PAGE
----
Suit up, look sharp
It’s a question often disagreed upon amongst different companies – does work attire affect your productivity?
The common answer is yes – but with different reasoning. Some believe that being smartly dressed in office attire is the ‘proper’ way; if you feel smart and ready for work then you will be. Others argue that if you allow staff to dress casually in clothes that they are comfortable in, they will feel confident and therefore have increased productivity.
A study sponsored by The Master’s College in California published a report that concluded “casual dress has equally positive and negative effects, and… dress codes may or may not be necessary for professional performance” – and that pretty much summarises the findings of every other study on this subject!
In my personal opinion, I believe that each and every individual is different so everyone’s productivity levels will differ under different circumstances. But that isn’t any help to business owners who need to decide which dress code to enforce.
So with no real evidence, how do they go about deciding? Well many seem to go for the ‘down the middle’ approach of smart/ casual, a safe bet. With the range of clients that we have we have seen both ends of the spectrum and also seen how different processes work for different organisations. For me, they key points to consider are:
Who are your customers? How will you be interacting with them?
If your customers are professional corporate bankers who always look extremely professional in suits and a tie and you turn up in jeans and a jumper, you will look out of place before you have even begun. In the same way, if you are trying to approach young adults or teenagers in a relaxed environment but turn up suited and booted looking extremely strict and professional, you are going to struggle to build that customer-business relationship. Try to reflect your customer- this may mean varying your styles depending on which clients you are seeing.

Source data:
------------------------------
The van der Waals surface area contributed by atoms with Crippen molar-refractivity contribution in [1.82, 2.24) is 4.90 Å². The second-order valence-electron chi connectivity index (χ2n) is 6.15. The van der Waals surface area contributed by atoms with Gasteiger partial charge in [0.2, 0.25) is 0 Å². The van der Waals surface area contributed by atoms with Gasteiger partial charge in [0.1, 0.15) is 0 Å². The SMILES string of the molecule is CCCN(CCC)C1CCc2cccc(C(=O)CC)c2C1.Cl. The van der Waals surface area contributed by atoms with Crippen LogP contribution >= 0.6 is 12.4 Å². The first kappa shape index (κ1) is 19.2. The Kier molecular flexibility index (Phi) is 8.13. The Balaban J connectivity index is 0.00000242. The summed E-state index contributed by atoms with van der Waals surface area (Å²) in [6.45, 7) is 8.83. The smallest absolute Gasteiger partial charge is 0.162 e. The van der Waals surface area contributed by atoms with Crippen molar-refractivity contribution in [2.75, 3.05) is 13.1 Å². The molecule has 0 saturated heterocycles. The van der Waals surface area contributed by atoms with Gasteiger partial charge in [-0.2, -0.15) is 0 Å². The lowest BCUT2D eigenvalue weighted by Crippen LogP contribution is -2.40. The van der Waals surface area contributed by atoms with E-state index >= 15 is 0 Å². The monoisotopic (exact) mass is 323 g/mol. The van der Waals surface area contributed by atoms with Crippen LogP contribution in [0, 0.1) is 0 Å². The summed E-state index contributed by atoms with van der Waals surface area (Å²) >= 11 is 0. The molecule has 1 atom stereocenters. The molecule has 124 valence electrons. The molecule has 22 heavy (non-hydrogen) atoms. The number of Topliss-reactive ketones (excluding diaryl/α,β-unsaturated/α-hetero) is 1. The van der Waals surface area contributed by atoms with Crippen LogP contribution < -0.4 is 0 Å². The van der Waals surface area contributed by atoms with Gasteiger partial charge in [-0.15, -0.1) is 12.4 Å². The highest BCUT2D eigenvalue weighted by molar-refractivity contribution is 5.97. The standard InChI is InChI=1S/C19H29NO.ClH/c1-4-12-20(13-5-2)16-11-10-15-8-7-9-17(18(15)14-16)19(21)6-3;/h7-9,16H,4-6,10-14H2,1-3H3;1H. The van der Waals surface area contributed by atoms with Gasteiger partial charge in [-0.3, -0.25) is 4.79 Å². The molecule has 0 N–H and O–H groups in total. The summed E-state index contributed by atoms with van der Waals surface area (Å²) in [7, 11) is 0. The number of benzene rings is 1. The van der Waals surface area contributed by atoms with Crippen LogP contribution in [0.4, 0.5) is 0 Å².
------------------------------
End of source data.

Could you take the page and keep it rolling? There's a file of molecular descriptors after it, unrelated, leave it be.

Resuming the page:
What is your working environment?
Outside of visiting clients, what is the environment in which your staff work like? Consider heat, lighting, how visible they are, spacing and location of where your employees are working before deciding on the dress code.
What do your employees think?
Although it is not their choice, it is important to remember they are the ones who have to dress in this way so considering your employees opinions is important. You may find that they believe the more casual approach will work best for them but you want them to be smartly dressed; if this is the case and you simply make the rules without any chance for feedback or discussion, it is highly likely productivity will decrease due to them feeling a lack of respect rather than due to what they are wearing. Why not compromise and allow a more casual approach on a Friday? They won’t all agree but if you can find common ground that is your best chance of getting the most out of your workers.
What are your thoughts? Let us know – do you agree with what you have to wear to your work? Tweet us @PhewUK.
Here’s the opinion in the office…
Kern, Studio Manager
“Although I am happy to follow the rules and do the same as the rest of my team, I would not feel comfortable dressed in a suit and tie every day. I wouldn’t say this would affect my productivity but I do think that to get the best out of your workers you need to make sure they feel relaxed and comfortable”.
“I don’t particularly think what you wear affects your performance, to an extent, but having pride in your appearance can make you feel better”.
Join in the debate – @PhewUK #suituplooksmart.
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